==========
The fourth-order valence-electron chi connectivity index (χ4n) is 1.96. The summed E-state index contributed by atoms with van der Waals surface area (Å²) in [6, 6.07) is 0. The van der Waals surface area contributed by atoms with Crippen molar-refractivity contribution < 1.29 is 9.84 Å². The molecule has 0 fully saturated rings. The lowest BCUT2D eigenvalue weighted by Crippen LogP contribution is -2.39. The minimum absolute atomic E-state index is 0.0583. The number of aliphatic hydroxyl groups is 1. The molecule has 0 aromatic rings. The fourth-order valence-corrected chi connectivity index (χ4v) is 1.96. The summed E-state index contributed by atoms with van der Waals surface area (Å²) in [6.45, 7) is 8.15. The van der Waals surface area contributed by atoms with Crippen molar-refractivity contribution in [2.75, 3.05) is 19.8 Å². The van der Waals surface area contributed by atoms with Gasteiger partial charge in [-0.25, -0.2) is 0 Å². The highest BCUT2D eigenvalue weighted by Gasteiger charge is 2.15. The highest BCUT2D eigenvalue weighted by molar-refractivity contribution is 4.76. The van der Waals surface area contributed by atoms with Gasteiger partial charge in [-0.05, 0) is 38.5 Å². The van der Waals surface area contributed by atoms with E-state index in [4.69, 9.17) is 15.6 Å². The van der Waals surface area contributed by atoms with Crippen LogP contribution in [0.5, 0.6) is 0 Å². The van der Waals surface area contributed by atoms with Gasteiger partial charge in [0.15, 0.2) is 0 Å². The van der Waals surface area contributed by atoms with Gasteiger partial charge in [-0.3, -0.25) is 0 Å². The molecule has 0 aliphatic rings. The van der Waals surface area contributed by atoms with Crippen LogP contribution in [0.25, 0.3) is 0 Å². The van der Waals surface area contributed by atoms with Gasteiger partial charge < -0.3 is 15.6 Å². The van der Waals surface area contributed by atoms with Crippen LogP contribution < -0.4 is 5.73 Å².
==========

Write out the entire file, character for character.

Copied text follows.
The fourth-order valence-electron chi connectivity index (χ4n) is 1.96. The summed E-state index contributed by atoms with van der Waals surface area (Å²) in [6, 6.07) is 0. The van der Waals surface area contributed by atoms with Crippen molar-refractivity contribution < 1.29 is 9.84 Å². The molecule has 0 fully saturated rings. The lowest BCUT2D eigenvalue weighted by Crippen LogP contribution is -2.39. The minimum absolute atomic E-state index is 0.0583. The number of aliphatic hydroxyl groups is 1. The molecule has 0 aromatic rings. The fourth-order valence-corrected chi connectivity index (χ4v) is 1.96. The summed E-state index contributed by atoms with van der Waals surface area (Å²) in [6.45, 7) is 8.15. The van der Waals surface area contributed by atoms with Crippen molar-refractivity contribution in [2.75, 3.05) is 19.8 Å². The van der Waals surface area contributed by atoms with Gasteiger partial charge in [-0.25, -0.2) is 0 Å². The highest BCUT2D eigenvalue weighted by Gasteiger charge is 2.15. The highest BCUT2D eigenvalue weighted by molar-refractivity contribution is 4.76. The van der Waals surface area contributed by atoms with Gasteiger partial charge in [-0.05, 0) is 38.5 Å². The van der Waals surface area contributed by atoms with E-state index in [4.69, 9.17) is 15.6 Å². The van der Waals surface area contributed by atoms with Crippen LogP contribution in [0.5, 0.6) is 0 Å². The van der Waals surface area contributed by atoms with Gasteiger partial charge in [0.15, 0.2) is 0 Å². The van der Waals surface area contributed by atoms with Gasteiger partial charge in [-0.3, -0.25) is 0 Å². The molecule has 0 aliphatic rings. The van der Waals surface area contributed by atoms with Crippen LogP contribution in [0.25, 0.3) is 0 Å². The van der Waals surface area contributed by atoms with Gasteiger partial charge < -0.3 is 15.6 Å². The van der Waals surface area contributed by atoms with Crippen LogP contribution < -0.4 is 5.73 Å².